Being part of church to change the local world

Ive got to admit, the last two football seasons have been a nightmare in our house. We have 2 1/2 Middlesbrough fans (I’m the 1/2), two seasons of hovering around the play off places all season, or being nearly at the top, every game is important, every game is tense, every game means something, every game support is required and either I or members of my family shout and scream at the radio, or at the ground in the hope that it will make a difference.

In those moments, like the concept of playing the game itself, we lose ourselves and focus on the trials and tribulations of a game, and partner with others, especially at the ground, to encourage, shout or scream. Theres not much like the atmosphere at a football ground when its on the way up, where games mean something, and there is collective hope.

As a contrast, I wonder not whether collective hope has been lost in church, but the individual church’s collective desire to be part of something that changes the world, and give people who participate the same opportunity to be part of that change. If the result of church that supports the individual (or a youth ministry that does the same) is that its only about personal spiritual growth, then its a personal choice to attend, and a personal opinion as to whether this has happened. In a culture where, from schools, even to hospitals, or even the obvious examples of goods and technology can be shaped around personal choice, has the church adopted the clothing of society to stay relevant, or should it act in a different way?

Healy (2001) suggests that Church should be practical and prophetic, acting in the space of the world to speak to it, and act in a practical way to alleviate its pain and suffering. For Vanhoozer the church is to be dramatic in the world being the theatre of the gospel, being good news in Gods hope to be redeeming world. (2005;416)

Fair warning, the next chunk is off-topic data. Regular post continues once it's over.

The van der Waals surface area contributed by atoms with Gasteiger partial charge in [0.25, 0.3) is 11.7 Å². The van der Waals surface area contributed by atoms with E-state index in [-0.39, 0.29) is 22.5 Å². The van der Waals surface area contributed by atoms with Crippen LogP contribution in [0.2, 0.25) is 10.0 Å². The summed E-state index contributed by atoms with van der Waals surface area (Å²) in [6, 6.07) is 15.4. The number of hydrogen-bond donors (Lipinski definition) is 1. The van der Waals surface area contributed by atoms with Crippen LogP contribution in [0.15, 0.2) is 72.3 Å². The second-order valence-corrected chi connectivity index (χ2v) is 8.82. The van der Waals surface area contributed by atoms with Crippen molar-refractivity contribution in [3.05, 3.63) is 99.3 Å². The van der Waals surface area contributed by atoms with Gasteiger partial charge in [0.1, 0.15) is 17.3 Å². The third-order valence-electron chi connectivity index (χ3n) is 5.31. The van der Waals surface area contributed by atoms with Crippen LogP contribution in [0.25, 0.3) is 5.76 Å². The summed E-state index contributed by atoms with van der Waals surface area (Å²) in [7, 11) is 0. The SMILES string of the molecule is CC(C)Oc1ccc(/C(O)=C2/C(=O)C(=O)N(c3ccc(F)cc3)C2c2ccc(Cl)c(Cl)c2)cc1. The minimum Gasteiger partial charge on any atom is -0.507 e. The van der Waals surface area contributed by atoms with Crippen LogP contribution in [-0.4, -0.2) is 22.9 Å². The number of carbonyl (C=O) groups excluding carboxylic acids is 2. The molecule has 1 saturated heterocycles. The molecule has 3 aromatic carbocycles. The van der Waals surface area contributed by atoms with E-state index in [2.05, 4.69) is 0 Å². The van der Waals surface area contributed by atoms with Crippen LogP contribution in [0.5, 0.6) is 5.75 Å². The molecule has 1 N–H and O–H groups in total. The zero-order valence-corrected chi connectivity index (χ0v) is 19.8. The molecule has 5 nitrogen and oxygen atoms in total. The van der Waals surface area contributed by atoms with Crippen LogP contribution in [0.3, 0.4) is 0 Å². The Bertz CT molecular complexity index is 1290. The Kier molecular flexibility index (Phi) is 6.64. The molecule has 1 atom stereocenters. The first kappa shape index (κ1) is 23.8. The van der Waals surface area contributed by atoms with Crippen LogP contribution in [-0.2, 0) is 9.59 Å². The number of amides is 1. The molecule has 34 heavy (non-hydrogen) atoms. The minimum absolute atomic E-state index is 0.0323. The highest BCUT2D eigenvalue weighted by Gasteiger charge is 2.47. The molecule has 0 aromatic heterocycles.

Without an understanding of the purpose of the church in the context of the ongoing story of God Drama of redemption- what purposes does the church seek to fulfil?  Maybe valid ones for its own organisations sake – but what of the costliness of the cross, and the ongoing acts of the practical and prophetic in the world.

What if, as Samwise says to Frodo in ‘The Two Towers’ – “there is good to be fought for” – but not in the battle kind of way, but that there might be a cause, a purpose and collective hope for practising and performing church. I’ve discussed here (search ‘rehearsal’ above) about the nature of the church, in its actions being akin to a rehearsal, how actions occur on Sundays as foretastes of the nature of the mission it performs, and embeds in behaviours.

Yet what of the mission that it performs, a mission that is both practical and prophetic, that stands over the rhetoric and damage of say government policies (and doesnt just take advantage of them), a cause, an alternative, a belief in peoples humanity, in collective goodness and flourishing- life to and in all its fullness for the whole of society. That might be the dream, but as church this is what we might be fighting for, acting towards and if we do, gathering those who want to believe this too.

The place of being practical and prophetic in the world might just be the call to the church that saves the church, and transforms the world as a result. If church gathered to perform goodness in the world, there would be a collective reason for being part of that change, its a play we all involve ourselves in. Alot of the rest of the stuff of church is just things, some of which will pass away, but love, hope and faith will remain, and all of these will change communities.





Author: James

Currently I work part time for both Frontier Youth Trust ( and Communities Together Durham ( and am also self employed and do various aspects of youthwork consultancy, including training, writing, lecturing, seminars and written pieces, including organisational consultancy, community profiling and detached/youthwork training. Please do get in touch if I can be of help to you in your church, project or organisation to develop your youth and community work. I have contributed to 'Here be Dragons (2013), and two recent articles in the youth and theology journal and 'ANVIL' the CMS online journal. My recent employment includes, working for FYT as a youthwork development adviser, being the centre director at Durham YFC, and before this I was known as 'Mr Sidewalk' as I was the project coordinator for the Sidewalk Project in Perth, where I facilitated the delivery of 5 years of detached youthwork on the streets, schools and communities to engage with young people , and support through alcohol misuse issues. In 2017 I completed an MA in Theology & Ministry at St John's College, Durham, and in 2008 graduated from ICC (now NTC Glasgow) with an honours degree in youth work with Applied theology.

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